What’s more, as art gives way to narcissism, the only pictures many of us seem to value are those with the photographer centre frame.
Since traditional cameras require the operator to be behind the lens and not in front of it, they have become somewhat redundant for casual use as most people now reach instinctively for their smartphones. That’s because most phones have a second lens on the same side as the viewing screen .
The trend for selfies has caught phone manufacturers off-guard, since the addition of front-facing cameras was originally little more than an afterthought, for use as low-definition webcams. All the development went into the rear lenses.
That explains the rush we’re now seeing towards the marketing of phones made with selfies in mind. These are the same as regular phones but with higher-resolution front-facing cameras and a front flash. If you’re choosing a phone for a teenager, this is now the single most desirable feature in a smartphone.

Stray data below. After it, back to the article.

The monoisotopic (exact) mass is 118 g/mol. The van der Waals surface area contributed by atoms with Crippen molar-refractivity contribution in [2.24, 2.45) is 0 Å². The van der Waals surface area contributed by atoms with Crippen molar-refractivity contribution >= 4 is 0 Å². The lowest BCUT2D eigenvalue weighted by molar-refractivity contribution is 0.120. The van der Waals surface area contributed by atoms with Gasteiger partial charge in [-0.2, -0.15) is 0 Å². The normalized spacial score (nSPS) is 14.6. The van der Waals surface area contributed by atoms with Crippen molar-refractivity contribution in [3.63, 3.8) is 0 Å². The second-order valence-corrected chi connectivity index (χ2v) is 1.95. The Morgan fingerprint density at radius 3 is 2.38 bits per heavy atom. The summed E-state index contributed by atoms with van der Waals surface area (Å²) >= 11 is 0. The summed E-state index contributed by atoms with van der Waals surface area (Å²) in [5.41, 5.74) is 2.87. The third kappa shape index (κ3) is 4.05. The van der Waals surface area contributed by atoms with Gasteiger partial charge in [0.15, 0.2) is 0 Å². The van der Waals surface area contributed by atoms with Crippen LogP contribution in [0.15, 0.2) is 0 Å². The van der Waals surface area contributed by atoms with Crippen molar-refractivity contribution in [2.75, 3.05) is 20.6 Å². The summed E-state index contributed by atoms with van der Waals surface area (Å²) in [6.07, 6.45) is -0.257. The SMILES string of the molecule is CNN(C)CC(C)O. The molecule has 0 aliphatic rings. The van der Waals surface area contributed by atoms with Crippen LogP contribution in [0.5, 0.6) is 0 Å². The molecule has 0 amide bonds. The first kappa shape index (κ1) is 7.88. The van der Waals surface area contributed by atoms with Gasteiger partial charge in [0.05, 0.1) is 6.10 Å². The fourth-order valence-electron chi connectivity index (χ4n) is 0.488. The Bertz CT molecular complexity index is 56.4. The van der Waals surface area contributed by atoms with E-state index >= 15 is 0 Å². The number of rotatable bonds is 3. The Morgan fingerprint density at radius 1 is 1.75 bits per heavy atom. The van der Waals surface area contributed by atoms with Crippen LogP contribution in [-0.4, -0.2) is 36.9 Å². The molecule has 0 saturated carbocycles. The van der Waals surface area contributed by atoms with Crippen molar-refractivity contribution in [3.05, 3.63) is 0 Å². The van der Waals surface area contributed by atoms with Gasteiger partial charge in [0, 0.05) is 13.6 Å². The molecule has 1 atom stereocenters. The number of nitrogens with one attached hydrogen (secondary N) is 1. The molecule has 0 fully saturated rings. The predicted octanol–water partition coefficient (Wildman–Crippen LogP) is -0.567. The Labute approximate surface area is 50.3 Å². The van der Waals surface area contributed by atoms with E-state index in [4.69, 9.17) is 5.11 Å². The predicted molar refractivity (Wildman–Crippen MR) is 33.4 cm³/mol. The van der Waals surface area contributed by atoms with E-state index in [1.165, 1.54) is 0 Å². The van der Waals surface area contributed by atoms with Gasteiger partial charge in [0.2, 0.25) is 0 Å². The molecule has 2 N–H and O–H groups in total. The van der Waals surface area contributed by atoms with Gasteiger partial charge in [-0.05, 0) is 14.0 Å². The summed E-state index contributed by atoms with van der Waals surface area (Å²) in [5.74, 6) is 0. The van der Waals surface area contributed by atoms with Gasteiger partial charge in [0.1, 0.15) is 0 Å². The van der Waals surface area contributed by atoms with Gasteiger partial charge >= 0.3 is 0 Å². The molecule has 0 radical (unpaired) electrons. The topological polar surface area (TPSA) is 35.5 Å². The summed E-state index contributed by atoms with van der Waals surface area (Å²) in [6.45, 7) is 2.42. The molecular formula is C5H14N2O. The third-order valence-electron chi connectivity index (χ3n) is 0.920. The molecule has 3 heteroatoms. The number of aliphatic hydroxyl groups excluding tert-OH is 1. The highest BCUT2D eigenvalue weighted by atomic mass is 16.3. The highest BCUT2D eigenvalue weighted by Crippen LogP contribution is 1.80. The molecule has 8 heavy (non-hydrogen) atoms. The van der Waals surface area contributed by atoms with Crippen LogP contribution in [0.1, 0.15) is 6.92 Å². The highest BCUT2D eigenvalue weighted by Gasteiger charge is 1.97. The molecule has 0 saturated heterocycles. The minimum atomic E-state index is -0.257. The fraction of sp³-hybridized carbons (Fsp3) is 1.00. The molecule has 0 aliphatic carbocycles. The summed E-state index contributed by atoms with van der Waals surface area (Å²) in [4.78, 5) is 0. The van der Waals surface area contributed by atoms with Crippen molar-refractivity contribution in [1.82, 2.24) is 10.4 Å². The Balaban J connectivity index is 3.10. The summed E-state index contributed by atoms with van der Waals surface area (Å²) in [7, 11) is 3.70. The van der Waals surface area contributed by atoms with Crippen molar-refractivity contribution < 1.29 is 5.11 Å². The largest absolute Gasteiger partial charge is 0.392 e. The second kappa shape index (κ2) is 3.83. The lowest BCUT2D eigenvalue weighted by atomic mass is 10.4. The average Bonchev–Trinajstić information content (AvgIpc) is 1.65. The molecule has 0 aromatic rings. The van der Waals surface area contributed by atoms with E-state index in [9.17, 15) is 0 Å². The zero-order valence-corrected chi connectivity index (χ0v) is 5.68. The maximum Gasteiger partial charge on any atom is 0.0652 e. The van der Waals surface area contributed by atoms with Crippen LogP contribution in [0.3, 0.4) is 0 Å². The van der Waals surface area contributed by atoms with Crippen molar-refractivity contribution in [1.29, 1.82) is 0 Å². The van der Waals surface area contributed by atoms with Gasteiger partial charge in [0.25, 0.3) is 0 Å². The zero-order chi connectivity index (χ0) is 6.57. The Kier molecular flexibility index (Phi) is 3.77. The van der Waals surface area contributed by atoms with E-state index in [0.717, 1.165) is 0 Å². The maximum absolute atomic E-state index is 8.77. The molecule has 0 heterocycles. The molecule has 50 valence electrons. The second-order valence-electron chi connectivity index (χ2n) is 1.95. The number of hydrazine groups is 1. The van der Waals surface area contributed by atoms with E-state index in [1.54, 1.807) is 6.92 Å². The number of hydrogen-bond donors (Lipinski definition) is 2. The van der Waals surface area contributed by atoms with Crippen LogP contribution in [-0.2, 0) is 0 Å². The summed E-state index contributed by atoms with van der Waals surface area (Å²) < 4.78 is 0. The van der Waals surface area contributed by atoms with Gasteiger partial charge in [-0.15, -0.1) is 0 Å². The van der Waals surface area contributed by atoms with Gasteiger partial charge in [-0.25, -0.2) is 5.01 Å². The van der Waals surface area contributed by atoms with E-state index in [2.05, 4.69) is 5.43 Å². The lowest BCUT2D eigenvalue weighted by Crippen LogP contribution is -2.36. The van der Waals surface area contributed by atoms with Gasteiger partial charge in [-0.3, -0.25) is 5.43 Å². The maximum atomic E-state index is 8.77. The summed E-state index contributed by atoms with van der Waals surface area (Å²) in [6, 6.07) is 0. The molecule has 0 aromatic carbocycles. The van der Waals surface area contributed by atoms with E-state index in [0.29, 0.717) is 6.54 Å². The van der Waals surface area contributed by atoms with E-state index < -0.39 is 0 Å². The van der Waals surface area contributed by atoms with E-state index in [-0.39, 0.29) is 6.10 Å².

Yet front cameras are still the poor relation on most of today’s models. The iPhone 6, for instance, can capture stills at eight megapixels through the rear lens but only 1.2mp at the front.
One model that breaks the mould is the little-known Oppo N1, which has a single, 13-megapixel lens and flash unit that swivels from front to back. But with a screen just shy of six inches, it’s halfway to being a tablet rather than a phone and it’s hard to find in the UK.
The HTC Desire Eye takes a more conventional approach, with twin 13mp cameras on both sides. You can expect to pay around £350 for the privilege.
Sony is the maker currently pandering most to the selfie audience,with its Xperia C3 model as the ultimate phone for the purpose, with a more-than-adequate 5mp front camera and, most importantly given the proximity to your eyes, a softer flash. The 5.5-inch screen is bigger than average and the phone can be had for around £200. That’s if you can find it, as it’s about to be superseded by the slightly-upgraded C4, at £250.